Who is Exempt from Personal Injury Protection (PIP) Requirements in Florida?
Although PIP protection is the norm for most drivers throughout Florida, it’s not required for every single vehicle. Understanding the difference is important, because if you’re driving a car that does need PIP coverage and you haven’t obtained it, you might be facing serious risk in the event you, or a passenger, is injured in a Lake City automobile accident.
In short, every owner of a vehicle outside of a taxicab, school bus, or limousine needs PIP coverage in general. There are, however, several exceptions to this. Usually the above three kinds of vehicles have to be bonded and insured in their own capacity, and it’s critical to realize that foregoing PIP coverage does not mean it’s legal for owners/registrants of these vehicle types to skip coverage altogether. Owners and registrants of these vehicle types must comply with the Florida requirements for these vehicles outside of PIP.
There is a long list of additional vehicles that are additionally not required to have PIP coverage. Review these carefully to determine if your vehicle type meets the definition for an exemption:
- Motorcycles, which are typically not considered “motor vehicles” as they are not equipped with four wheels. Bear in mind, however, that a three wheeled vehicle has been interpreted as a motor vehicle in the past.
- Mopeds, which are usually classified as bicycles rather than motor vehicles. However, bear in mind that the definition for PIP coverage relating to a motor vehicle specifically mentions the term “self-propelled”. Courts have interpreted a scooter to meet this definition of “self propelled”. Of course, this opens up a lot of questions about the wide range of scooters, mopeds, and similar vehicles out there and whether they should or should not have PIP coverage. It comes down to the interpretation of the court and the wheels versus self-propelled question.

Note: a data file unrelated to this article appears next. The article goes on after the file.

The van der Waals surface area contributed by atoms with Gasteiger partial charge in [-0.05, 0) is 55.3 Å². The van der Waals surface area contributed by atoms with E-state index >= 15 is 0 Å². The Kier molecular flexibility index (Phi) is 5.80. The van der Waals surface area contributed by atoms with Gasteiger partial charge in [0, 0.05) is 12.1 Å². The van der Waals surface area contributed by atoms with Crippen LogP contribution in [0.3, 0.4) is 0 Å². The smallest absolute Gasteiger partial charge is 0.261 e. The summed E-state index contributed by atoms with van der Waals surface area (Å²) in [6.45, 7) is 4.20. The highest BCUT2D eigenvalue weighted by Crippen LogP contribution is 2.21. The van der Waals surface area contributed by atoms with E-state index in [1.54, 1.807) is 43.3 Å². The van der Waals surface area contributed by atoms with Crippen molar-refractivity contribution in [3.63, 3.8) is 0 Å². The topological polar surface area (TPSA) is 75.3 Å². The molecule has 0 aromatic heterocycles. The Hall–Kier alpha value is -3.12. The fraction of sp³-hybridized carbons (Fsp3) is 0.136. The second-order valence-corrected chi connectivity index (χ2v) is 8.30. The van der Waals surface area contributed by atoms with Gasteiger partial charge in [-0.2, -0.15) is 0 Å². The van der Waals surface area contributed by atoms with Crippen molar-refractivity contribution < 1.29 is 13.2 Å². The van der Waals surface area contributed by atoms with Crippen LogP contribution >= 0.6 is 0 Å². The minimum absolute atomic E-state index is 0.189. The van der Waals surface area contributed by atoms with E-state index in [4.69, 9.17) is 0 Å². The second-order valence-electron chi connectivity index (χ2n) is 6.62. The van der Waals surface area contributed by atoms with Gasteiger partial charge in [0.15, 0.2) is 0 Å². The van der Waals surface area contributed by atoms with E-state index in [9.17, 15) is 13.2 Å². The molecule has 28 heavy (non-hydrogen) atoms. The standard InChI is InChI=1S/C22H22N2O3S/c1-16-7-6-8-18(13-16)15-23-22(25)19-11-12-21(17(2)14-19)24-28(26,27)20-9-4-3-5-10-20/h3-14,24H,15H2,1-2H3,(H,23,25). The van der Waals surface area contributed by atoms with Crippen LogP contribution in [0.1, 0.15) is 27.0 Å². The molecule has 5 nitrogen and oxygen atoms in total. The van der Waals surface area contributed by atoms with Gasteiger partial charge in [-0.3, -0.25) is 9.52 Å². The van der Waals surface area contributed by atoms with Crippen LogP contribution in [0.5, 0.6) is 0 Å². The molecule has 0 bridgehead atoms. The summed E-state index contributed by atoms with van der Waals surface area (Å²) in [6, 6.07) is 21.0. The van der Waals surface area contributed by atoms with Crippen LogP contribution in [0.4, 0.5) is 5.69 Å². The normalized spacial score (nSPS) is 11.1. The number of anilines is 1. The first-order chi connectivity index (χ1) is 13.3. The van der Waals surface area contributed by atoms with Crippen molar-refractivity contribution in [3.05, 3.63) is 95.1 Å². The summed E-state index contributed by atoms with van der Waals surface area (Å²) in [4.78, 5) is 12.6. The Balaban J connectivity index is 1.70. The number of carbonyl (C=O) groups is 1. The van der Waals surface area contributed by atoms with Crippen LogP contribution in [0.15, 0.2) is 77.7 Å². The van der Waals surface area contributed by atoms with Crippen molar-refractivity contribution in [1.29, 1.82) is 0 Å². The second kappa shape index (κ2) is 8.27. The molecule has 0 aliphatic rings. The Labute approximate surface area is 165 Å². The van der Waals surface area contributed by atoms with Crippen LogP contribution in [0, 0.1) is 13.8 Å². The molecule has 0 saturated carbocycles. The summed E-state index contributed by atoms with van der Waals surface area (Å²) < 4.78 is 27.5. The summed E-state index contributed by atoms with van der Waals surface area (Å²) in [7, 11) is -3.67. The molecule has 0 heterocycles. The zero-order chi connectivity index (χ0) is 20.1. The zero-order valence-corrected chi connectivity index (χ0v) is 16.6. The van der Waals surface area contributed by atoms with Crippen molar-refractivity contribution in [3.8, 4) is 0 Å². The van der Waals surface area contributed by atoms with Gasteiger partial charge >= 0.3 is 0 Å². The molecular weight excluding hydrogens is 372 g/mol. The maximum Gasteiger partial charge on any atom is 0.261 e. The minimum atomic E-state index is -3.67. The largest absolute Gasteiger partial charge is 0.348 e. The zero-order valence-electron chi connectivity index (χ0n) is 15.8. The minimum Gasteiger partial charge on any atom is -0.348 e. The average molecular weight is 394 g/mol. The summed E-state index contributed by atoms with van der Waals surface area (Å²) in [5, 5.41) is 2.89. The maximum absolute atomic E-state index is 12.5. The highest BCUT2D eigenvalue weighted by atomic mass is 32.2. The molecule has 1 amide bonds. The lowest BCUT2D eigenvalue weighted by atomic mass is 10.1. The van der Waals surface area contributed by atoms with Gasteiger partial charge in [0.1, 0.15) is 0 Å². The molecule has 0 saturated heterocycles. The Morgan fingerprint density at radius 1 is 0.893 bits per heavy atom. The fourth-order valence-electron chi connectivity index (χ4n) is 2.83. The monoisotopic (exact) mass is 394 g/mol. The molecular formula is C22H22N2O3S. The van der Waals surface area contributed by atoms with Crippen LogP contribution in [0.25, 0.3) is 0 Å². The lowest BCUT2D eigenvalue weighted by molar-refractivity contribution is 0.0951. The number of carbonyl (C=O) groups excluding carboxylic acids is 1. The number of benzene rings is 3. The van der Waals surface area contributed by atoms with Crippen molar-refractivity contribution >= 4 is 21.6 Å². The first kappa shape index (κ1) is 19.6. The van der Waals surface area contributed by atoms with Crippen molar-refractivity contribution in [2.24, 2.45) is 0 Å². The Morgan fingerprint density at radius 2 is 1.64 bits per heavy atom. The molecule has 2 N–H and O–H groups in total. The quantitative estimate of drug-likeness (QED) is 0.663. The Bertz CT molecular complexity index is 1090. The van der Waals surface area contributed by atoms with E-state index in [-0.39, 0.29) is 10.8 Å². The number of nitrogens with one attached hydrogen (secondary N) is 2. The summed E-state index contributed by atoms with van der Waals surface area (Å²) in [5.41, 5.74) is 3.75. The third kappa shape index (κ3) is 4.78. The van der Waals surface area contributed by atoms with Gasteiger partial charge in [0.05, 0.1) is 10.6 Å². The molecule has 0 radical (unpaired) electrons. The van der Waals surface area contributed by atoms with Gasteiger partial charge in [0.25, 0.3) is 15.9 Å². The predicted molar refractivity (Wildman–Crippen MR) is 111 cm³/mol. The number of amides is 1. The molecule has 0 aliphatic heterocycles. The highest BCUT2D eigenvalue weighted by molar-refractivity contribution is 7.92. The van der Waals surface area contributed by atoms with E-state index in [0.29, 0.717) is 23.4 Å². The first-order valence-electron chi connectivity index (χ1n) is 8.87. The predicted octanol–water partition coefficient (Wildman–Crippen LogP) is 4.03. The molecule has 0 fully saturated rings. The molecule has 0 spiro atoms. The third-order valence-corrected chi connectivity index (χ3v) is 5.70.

- Inoperable vehicles, because Florida requires that owners maintain coverage on vehicles that are driven on the roadways of Florida. In some cases, these vehicles may have PIP coverage that is claimed through a household relative’s insurance or the at-fault driver’s own PIP coverage.
- Mobile homes, but there have been interpretations in the past (see Doyle V. Faford 1988) arguing that PIP coverage should have been maintained.
- Vehicles used for the purposes of mass transit, which includes vehicles intended to transport more than five passengers beyond the operator and mandates that the vehicle be owned by a transit authority, municipality, or subdivision of the state.
- Vehicles not intended for use on the roads in Florida
- Out of state motor vehicles that have not been physically in the state for more than 90 days out of the preceding 365 days.
If you have questions concerning your Personal Injury Protection (PIP) or at-fault coveragecontact us at Koberlein Law Offices, PLLC and we will answer your questions free of charge.